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PA: Pension costs to wreck balanced budget in coming years

By   /   November 15, 2012  /   News  /   1 Comment

By Eric Boehm | PA Independent

HARRISBURG – Pennsylvania can expect modest economic growth over the next five years, but it will be surpassed by a surge in state pension costs that begin this year.

Projections from the Independent Fiscal Office say pension costs will far outpace revenues in coming years.

An annual economic and budgetary projection from the state’s Independent Fiscal Office, a state equivalent of the Congressional Budget Office, forecasts 0.8 percent revenue growth this year and 3 percent annual growth for the state’s revenue in the coming five years. Pension costs are projected to climb by 46 percent in this year’s budget and 42 percent in next year’s budget.

“The increase in pension contributions is estimated to be about $500 million per year for the next several years,” said Mark Ryan, deputy director of the IFO.

Those costs will consume 9.6 percent of the state budget by 2017 – up from 4.2 percent of the budget this yer, the report says..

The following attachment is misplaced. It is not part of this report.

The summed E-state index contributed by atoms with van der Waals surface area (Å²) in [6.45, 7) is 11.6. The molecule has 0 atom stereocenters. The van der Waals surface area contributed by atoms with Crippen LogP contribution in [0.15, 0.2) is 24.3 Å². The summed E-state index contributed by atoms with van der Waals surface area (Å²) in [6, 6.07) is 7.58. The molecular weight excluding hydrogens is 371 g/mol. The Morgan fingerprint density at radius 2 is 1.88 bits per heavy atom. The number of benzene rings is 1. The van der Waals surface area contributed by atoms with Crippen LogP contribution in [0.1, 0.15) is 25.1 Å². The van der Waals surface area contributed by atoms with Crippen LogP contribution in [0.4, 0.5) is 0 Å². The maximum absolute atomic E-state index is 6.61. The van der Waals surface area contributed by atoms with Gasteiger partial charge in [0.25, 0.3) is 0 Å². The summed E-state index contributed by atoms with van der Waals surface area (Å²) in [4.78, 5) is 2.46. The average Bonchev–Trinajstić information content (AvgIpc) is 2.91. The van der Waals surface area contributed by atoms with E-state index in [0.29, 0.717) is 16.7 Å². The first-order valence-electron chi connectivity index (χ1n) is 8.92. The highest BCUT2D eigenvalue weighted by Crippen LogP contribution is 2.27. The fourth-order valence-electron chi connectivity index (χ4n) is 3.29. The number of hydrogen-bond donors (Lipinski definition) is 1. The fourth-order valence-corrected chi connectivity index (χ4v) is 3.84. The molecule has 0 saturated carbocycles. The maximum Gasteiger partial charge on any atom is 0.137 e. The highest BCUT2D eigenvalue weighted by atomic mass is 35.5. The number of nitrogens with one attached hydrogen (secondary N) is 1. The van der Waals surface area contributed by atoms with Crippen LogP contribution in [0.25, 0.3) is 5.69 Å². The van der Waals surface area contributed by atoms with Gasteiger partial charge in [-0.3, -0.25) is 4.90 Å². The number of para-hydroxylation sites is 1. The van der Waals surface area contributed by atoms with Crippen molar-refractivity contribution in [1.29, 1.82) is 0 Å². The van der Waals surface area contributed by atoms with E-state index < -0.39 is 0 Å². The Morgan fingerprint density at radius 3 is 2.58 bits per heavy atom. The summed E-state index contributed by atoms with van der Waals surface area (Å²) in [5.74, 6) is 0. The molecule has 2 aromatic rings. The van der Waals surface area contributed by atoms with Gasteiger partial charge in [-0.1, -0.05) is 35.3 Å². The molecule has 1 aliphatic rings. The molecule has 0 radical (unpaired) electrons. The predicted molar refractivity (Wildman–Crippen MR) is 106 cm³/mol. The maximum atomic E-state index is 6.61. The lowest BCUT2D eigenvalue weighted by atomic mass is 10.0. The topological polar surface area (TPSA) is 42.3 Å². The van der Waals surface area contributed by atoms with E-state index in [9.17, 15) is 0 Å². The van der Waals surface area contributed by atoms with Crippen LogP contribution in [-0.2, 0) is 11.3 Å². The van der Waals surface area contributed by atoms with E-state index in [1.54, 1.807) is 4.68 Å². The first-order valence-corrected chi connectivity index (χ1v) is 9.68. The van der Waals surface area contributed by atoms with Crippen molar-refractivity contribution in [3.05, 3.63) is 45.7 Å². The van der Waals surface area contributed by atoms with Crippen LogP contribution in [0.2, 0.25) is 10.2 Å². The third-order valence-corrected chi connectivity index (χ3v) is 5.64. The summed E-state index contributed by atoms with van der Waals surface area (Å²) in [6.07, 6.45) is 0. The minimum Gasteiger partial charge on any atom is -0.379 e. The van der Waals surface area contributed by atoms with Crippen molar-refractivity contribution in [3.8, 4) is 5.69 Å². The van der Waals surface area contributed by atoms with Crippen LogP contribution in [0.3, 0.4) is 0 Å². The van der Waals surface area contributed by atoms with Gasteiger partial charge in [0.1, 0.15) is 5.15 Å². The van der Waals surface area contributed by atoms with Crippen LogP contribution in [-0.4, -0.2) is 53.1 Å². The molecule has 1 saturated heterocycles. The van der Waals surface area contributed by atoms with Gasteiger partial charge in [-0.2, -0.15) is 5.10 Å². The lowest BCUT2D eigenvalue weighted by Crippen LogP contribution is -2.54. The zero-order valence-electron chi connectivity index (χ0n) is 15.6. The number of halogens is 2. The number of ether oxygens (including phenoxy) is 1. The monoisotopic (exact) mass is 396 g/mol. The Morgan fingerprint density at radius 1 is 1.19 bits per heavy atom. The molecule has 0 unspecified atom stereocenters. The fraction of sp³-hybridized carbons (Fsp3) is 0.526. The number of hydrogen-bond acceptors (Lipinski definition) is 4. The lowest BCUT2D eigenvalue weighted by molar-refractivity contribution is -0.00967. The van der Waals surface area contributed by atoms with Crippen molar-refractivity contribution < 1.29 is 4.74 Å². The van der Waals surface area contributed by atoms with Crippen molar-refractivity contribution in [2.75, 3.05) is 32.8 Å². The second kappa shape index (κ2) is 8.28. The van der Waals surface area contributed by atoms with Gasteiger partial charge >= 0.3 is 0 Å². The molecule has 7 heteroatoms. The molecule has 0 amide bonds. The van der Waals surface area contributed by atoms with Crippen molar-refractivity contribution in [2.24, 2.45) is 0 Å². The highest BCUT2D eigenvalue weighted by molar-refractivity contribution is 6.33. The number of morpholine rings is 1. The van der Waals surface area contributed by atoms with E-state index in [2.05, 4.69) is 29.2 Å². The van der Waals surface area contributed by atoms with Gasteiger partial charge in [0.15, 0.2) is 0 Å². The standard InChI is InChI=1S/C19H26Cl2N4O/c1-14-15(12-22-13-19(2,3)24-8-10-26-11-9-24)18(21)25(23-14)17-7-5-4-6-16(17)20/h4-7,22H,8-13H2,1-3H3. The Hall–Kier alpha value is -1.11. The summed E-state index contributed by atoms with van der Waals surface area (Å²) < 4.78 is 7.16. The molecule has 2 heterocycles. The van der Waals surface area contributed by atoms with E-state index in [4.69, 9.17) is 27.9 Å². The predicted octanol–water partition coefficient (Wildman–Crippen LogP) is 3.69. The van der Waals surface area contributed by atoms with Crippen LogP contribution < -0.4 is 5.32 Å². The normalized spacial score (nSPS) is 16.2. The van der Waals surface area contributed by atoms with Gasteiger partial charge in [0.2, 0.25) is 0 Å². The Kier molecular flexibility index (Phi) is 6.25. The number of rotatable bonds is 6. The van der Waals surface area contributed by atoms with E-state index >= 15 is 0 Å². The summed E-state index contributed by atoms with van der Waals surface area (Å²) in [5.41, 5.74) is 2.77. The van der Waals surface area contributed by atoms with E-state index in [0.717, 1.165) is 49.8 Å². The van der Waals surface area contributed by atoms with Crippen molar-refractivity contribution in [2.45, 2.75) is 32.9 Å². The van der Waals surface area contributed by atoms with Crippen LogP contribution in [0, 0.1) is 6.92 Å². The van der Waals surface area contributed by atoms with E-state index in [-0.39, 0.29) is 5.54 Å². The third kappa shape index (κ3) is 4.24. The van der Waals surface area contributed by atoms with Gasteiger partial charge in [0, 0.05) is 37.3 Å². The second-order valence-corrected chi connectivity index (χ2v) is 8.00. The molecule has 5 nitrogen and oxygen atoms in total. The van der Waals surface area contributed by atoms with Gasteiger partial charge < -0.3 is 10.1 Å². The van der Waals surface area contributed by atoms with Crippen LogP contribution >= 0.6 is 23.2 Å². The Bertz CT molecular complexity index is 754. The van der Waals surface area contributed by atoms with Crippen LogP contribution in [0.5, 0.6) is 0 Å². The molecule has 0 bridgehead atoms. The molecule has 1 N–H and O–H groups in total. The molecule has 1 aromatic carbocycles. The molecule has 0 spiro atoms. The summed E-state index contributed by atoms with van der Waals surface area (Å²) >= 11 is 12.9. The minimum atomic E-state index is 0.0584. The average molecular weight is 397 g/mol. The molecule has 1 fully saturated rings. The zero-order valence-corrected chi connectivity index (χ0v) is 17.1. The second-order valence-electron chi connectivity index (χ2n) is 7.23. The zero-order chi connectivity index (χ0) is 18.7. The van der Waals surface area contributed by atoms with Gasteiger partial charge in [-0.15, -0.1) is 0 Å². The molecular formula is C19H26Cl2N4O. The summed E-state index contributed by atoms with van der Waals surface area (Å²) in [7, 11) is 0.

In comparison to the skyrocketing pension costs, non-pension budgetary expenses are anticipated to climb by only 2.5 percent over the next five years – meaning they would be sustained by the expected 3 percent annual growth in tax revenue if pension costs were not a factor.

Those low growth rates are the “new normal,” Ryan said, and are due to modest growth of the labor market, declining revenues from sales taxes, demographic trends and the lack of any expected booms in housing or the stock market.

By fiscal year 2017-18, pension costs will drive the state towards spending $753 million more than it takes in, according to the IFO report.

The growing pension costs are the result of three events in the last decade: increased pension payouts, a reduction in the state’s contribution rate, and the economic collapse of 2008.

Expected pension costs would grow larger if the state’s two pension funds – the Public School Employees Retirement System, or PSERS, and the State Employees Retirement System, or SERS – do not meet their annual expected earnings of 7.5 percent, a figure some economists believe to be overly rosy.

Erik Arneson, spokesman for Senate Majority Leader Dominic Pileggi, R-Chester, said pension reform would stand with transportation funding as the top two priorities in the new legislative session that opens on January 1.

Randy Albright, executive director for state Sen. Vincent Hughes, D-Philadelphia, minority chairman of the Senate Appropriations Committee, said significant pension reform had been accomplished in 2010 and discussions for any additional changes had yet to begin.

Contact Eric Boehm at [email protected]


  • It’s well past the time that the Gov. workers start contributing much more towards the pension funds. The free ride has to end!